Thursday, November 3, 2011

Governance: turnng a corner?

Fourth in a series of posts about the October UUA Board meeting

I doubt it is any secret that the transition to Policy Governance® has been a somewhat rocky one for the UUA. Part paradigm change, part culture shift, and part stand-in for other issues, the board (including me) and the staff have managed to talk past each other quite successfully.

This meeting was different. According to Carver, monitoring reports are mostly part of a consent agenda – unless there are issues, you really don’t need to talk about them.

This time we didn’t need to talk about them. It was the second year for most of them, the staff used a format that was easy to understand and evaluate, and there really weren’t any issues other than a lower than acceptable number of trustees doing the evaluations. So we addressed the latter in a constructive way that will help us as trustees to be more compliant.

I went from the UUA Board to one the following week I just joined that is not under Policy Governance. It is a well run, sophisticated organization with a member database to die for. We (happily) met for two days from 8 to 5, which tells you it is a very different board from the UUA Board.

What really stood out for me in terms of this board’s financial reporting were the very detailed reports on investments and audit statements that had the familiar glazed look from most of the board members – these are smart people with strong backgrounds, including finance and business, but it struck me that what we really wanted to know about our new investment manager did not require a long presentation. Few of us have the experience to judge the wisdom of post initial hedge fund tenders, the 20 year median OAS, or the OECD CLI. We didn’t even get the headline “Twisting in the Wind” joke referencing the Fed’s Operation Twist (I wonder if they were taking bets on that?) What we really wanted to know was who are these people and how do we know we can trust them with our money?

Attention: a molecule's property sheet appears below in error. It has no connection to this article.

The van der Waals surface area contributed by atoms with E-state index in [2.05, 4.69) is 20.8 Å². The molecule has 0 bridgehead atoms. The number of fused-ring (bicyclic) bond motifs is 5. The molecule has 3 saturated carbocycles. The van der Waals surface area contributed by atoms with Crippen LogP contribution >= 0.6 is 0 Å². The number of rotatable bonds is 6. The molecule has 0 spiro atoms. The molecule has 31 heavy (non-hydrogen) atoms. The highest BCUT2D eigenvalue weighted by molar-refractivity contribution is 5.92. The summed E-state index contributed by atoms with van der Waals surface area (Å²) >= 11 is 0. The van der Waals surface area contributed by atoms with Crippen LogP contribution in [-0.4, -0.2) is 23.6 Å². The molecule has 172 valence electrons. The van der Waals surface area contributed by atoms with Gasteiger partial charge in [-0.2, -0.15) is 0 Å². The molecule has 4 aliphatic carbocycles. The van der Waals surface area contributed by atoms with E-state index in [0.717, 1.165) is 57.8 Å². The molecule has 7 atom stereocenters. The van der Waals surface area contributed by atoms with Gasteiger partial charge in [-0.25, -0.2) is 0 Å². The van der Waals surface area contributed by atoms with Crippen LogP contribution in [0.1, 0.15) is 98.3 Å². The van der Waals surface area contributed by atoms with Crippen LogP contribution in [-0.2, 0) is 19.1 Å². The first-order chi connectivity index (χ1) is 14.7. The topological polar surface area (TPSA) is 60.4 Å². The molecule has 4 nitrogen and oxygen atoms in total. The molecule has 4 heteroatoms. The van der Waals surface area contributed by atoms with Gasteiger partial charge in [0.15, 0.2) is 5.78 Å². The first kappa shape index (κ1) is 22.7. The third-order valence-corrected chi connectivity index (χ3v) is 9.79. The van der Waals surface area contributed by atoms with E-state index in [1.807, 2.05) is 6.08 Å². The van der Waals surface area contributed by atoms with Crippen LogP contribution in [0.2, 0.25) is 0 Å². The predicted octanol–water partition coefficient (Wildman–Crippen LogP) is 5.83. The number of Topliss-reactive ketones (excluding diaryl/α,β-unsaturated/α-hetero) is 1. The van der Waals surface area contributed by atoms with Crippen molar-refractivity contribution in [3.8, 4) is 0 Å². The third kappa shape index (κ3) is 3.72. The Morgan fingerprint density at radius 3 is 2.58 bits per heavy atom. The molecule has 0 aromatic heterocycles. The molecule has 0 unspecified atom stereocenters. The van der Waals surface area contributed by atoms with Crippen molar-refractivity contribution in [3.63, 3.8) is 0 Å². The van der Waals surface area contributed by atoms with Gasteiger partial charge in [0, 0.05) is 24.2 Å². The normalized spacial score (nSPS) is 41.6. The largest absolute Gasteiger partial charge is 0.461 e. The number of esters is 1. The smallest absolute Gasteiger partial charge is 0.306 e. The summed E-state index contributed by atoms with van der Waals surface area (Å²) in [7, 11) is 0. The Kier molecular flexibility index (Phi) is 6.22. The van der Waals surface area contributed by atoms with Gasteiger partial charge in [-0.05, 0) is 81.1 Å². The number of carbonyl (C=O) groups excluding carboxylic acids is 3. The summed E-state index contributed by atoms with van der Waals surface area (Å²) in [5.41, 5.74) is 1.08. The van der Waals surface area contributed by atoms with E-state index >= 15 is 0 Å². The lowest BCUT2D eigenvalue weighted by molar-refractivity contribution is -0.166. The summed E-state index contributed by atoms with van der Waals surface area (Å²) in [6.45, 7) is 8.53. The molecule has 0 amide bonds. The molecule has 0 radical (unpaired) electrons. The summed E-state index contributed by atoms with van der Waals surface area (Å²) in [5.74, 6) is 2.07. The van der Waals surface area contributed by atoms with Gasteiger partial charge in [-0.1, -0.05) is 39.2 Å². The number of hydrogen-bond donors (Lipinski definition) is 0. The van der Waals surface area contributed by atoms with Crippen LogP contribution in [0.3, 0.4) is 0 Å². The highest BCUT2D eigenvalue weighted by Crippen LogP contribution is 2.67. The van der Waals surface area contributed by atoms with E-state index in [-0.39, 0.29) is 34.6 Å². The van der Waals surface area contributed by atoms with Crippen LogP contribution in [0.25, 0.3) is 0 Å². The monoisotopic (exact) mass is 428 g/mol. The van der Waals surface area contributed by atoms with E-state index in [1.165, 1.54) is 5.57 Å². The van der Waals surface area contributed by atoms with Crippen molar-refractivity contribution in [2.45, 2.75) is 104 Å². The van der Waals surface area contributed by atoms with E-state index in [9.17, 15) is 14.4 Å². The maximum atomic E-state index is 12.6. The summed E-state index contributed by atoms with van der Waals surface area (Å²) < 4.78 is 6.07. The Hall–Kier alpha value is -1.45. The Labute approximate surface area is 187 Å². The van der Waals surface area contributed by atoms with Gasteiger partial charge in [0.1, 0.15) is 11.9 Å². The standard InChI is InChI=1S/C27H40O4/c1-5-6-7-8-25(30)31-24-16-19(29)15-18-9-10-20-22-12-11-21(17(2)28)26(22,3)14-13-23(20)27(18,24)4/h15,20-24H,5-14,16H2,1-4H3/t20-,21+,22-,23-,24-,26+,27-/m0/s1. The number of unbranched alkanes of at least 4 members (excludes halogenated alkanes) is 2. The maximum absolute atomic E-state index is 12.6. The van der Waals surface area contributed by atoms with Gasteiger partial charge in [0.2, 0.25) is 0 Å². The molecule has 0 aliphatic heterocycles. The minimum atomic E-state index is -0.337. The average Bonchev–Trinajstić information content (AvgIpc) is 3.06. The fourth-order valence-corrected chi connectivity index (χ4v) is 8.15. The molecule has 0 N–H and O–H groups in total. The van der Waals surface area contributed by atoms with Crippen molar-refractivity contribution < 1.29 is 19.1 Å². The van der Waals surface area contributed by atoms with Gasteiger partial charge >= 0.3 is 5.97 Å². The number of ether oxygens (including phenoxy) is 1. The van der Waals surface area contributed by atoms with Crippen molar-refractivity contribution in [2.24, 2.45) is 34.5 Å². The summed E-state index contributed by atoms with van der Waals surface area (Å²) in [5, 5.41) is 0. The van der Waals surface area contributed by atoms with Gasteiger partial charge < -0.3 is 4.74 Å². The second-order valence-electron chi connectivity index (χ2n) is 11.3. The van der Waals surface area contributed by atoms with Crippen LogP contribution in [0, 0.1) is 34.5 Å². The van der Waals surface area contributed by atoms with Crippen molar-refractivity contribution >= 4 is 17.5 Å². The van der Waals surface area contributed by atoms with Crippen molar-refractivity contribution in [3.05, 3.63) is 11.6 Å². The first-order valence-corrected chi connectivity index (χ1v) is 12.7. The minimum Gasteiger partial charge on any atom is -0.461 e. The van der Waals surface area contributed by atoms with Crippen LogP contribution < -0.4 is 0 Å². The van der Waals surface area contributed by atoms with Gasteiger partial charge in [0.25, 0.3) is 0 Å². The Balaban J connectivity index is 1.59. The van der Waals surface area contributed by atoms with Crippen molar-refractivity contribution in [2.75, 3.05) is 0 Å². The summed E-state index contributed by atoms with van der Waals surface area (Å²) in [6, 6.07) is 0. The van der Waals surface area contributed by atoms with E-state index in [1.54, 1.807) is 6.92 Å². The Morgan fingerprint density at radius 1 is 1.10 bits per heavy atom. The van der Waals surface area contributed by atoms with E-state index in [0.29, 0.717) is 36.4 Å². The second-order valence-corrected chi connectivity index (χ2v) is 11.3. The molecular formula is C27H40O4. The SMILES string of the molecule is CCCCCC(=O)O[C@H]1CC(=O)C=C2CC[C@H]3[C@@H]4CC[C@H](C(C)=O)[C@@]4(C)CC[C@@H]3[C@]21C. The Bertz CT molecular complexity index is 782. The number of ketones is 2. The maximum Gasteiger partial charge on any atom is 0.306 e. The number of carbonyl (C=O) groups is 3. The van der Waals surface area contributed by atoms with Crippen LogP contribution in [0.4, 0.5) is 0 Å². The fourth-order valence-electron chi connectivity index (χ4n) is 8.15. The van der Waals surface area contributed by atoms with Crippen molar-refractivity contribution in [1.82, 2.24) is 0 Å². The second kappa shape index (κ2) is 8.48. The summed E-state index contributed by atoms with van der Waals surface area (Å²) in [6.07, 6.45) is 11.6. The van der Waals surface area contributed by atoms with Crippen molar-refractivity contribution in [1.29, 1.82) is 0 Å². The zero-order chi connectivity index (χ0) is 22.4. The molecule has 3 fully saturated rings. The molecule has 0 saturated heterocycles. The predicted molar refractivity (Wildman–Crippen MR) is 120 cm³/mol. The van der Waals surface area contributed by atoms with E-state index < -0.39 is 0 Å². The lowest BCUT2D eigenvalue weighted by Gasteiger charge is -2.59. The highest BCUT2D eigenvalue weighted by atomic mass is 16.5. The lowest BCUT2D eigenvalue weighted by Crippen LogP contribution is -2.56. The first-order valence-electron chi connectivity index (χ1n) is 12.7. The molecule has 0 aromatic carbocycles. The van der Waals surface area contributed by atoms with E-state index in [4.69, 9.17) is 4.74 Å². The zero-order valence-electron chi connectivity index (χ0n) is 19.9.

That is at the heart of Carver’s philosophy – non-profit boards are typically not financial wizards and shouldn’t have to be, fiduciary responsibility not withstanding. So how does management know their records and decisions are sound? What proof do they have of that? This is a very different approach from showing board members all the data and expecting them to figure it out.

A big thanks to the UUA staff for answering the right questions.

Next post: UUA Board at Occupy Boston

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